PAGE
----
What are Decodable Books and Why to Use Them

What are decodable books?

A decodable book focuses on one new grapheme (sh or ă), spelling pattern (the drop e rule when adding a suffix), or morphological unit (prefix re-). It uses a controlled set of vocabulary with spelling patterns and morphological units that have already been explicitly taught to the student.  This way, students are encouraged to use the text to decode and not pictures or context clues. 

Why do we use decodable books?

Especially in the earlier stages of literacy instruction, decodable books require students to use their phonic decoding skills instead of guessing. While this reading approach has long been used for students with the Orton Gillingham approach and students with dyslexia, current research tells us that this is the correct reading approach for ALL students

“We TEACH reading in different ways; they LEARN to read proficiently in only one way. Teaching is what we do- learning is what their brains do.

Dr. David Kilpatrick

Reading decodable texts helps lead to orthographic mapping. Orthographic mapping is the long-term, efficient way that readers seemingly read “by sight.” But in fact, traditional readers do not use their visual memory at all for reading those words “by sight.” Instead, orthographic mapping builds the relationship between letters and sounds to bond the spellings and pronunciations of words in the most efficient manner. Once a word is correctly orthographically mapped, the reader does not have to laboriously decode it each time he encounters the word. Instead, the word becomes permanently stored (“mapped”) as a sight word for future, instant recognition. This improves fluency and allows the brain to focus its energy on comprehending the text…the ultimate goal of reading!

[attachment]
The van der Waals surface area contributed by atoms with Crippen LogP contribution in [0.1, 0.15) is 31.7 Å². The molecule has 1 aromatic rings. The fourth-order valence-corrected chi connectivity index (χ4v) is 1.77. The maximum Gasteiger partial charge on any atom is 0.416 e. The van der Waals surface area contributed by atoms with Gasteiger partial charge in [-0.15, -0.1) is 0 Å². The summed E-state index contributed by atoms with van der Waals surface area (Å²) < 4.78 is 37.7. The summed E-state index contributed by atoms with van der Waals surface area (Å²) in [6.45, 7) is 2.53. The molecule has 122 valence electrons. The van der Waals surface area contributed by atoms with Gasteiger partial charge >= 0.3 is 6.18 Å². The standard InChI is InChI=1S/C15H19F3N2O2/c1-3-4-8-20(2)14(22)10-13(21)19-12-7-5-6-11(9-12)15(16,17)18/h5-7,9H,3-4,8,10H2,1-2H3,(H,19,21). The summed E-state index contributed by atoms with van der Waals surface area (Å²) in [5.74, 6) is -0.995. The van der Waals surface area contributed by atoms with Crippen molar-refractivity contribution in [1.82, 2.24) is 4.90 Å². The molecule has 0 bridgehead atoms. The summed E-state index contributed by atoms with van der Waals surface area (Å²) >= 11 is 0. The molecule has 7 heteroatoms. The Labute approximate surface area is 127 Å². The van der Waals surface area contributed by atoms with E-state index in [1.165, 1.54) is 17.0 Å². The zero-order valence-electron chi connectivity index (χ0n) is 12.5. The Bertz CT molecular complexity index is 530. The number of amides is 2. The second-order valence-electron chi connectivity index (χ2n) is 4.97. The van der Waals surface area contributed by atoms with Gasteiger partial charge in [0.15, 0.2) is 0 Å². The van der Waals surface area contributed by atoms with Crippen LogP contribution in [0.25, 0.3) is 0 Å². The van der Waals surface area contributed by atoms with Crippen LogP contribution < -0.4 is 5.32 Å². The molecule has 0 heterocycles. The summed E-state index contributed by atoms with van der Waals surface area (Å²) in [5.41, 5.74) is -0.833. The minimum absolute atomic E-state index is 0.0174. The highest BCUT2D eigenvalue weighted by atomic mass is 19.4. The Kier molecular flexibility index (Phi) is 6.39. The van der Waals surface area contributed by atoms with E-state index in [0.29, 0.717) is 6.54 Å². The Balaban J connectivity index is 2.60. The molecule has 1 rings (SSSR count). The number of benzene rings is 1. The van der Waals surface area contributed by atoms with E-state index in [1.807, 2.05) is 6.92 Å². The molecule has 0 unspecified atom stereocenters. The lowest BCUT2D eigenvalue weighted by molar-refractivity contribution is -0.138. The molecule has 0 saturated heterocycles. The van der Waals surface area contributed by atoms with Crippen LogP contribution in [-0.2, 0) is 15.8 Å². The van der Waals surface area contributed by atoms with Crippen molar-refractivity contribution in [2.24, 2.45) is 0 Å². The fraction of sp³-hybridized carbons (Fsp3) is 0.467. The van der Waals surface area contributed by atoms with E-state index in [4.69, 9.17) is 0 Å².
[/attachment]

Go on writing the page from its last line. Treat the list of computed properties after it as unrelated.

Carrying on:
What is the difference between a decodable book and a leveled book?

Both types of books improve fluency, comprehension, and vocabulary. At some point both types should be a part of a reader’s personal library. While a decodable book focuses on one phonic/spelling pattern, leveled books combine many phonetic patterns, sight words, and vocabulary. As the word knowledge, vocabulary, and sentence structure increase in difficulty, the level of the book increases. Depending on the difficulty of these components, publishers “level” the text accordingly. Some companies use letters A-Z and some use numbers to level, but they all increase in text difficulty. Leveled reading texts use the terms Independent, Instructional, and Frustration levels to assess a student’s reading ability within a level. 

For most students, the use of leveled readers is appropriate after the students have mastered many of the decodable reading strategies for orthographic mapping.  Students in kindergarten and first grade should first use decodable texts to practice their decoding skills.  Teachers can use leveled readers for read alouds during this time to build students’ oral language, comprehension, and vocabulary. But, over-relying on leveled readers at this young age for independent reading encourages the student to guess at words. We don’t want them to use memorization, pictures, or context clues to read. We want them to use all of the letters from left to right to attack each word.  This is the focus of decodable books and why they are so crucial in building a foundation for our students’ reading success.  

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